Government leaders are issuing new guidelines for how the US will engage and cooperate with foreign countries when it comes to crypto assets.
According to a recent press release by the U.S. Department of Treasury, the heads of numerous government agencies created the new framework after President Joe Biden signed an executive order in March.
An interagency approach was outlined in the executive order to address the potential risks and benefits of crypto assets, as well as their underlying technologies, for the global economy.
The new framework aims to promote regulatory standards, mitigate national and financial risks associated with misuse of digital assets, reinforce US leadership in a global financial system, offer access to safe financial services, and support technological innovation for virtual assets.
The leaders found that international cooperation is necessary as uneven global regulations tend to entice bad actors to engage in shady business practices.
“Uneven regulation, supervision, and compliance across jurisdictions creates opportunities for arbitrage and raises risks to financial stability and the protection of consumers.”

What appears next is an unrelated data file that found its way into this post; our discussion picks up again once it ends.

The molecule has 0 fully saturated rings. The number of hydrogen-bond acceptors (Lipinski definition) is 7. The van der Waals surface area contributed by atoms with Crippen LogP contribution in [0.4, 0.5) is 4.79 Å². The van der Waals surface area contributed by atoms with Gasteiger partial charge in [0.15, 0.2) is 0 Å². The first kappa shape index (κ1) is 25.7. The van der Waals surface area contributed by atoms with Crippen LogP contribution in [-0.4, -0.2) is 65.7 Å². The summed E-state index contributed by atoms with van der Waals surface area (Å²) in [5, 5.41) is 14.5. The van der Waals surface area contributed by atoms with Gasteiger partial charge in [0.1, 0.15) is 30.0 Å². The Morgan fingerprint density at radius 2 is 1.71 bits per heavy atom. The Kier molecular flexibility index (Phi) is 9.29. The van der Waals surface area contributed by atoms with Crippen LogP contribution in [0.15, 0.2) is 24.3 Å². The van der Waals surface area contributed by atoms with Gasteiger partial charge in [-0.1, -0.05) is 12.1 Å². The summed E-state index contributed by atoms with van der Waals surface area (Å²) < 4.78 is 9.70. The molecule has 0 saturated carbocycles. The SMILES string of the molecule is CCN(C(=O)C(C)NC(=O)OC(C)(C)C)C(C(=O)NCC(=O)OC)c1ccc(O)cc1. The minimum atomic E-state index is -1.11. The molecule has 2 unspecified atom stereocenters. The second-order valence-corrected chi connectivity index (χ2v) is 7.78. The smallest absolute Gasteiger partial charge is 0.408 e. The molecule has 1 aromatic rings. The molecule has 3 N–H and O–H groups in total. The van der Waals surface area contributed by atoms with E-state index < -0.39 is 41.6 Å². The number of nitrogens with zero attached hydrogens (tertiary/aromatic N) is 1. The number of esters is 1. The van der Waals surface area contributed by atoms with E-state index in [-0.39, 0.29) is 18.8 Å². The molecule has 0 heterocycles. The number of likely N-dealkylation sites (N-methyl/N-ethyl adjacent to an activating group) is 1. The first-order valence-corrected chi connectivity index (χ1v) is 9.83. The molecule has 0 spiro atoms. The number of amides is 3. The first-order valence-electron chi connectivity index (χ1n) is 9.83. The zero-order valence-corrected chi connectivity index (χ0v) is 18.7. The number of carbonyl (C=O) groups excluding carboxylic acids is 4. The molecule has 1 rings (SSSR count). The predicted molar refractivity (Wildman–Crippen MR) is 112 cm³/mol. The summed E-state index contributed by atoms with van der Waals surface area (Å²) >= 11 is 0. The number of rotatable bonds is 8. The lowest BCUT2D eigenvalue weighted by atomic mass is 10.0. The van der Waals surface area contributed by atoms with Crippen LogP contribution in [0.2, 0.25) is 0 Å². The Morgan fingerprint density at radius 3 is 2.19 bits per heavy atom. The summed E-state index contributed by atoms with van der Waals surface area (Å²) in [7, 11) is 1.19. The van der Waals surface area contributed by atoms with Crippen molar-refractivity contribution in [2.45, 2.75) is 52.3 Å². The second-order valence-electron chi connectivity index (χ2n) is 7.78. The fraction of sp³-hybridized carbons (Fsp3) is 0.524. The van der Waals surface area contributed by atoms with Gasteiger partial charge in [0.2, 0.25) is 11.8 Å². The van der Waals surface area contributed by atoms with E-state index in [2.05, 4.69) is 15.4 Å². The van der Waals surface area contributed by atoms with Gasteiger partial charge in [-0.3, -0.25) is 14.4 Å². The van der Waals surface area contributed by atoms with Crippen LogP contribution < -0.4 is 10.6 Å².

The interagency guidelines also say that a lack of international regulations hinders the ability of the US to stifle illicit crypto activities, which contributes to the slowdown and high prices of remittances.
“Inadequate anti-money laundering and combating the financing of terrorism… by other countries challenge the ability of the United States to investigate illicit digital asset transaction flows that frequently jump overseas, as is often the case in ransomware payments and other cybercrime-related money laundering.
Frictions lead cross-border payments and remittances to be slow and costly, particularly when sent to developing or emerging economies.“
The US plans to cooperate with entities such as G7 and G20 political forums, the International Monetary Fund (IMF), and the Financial Stability Board.
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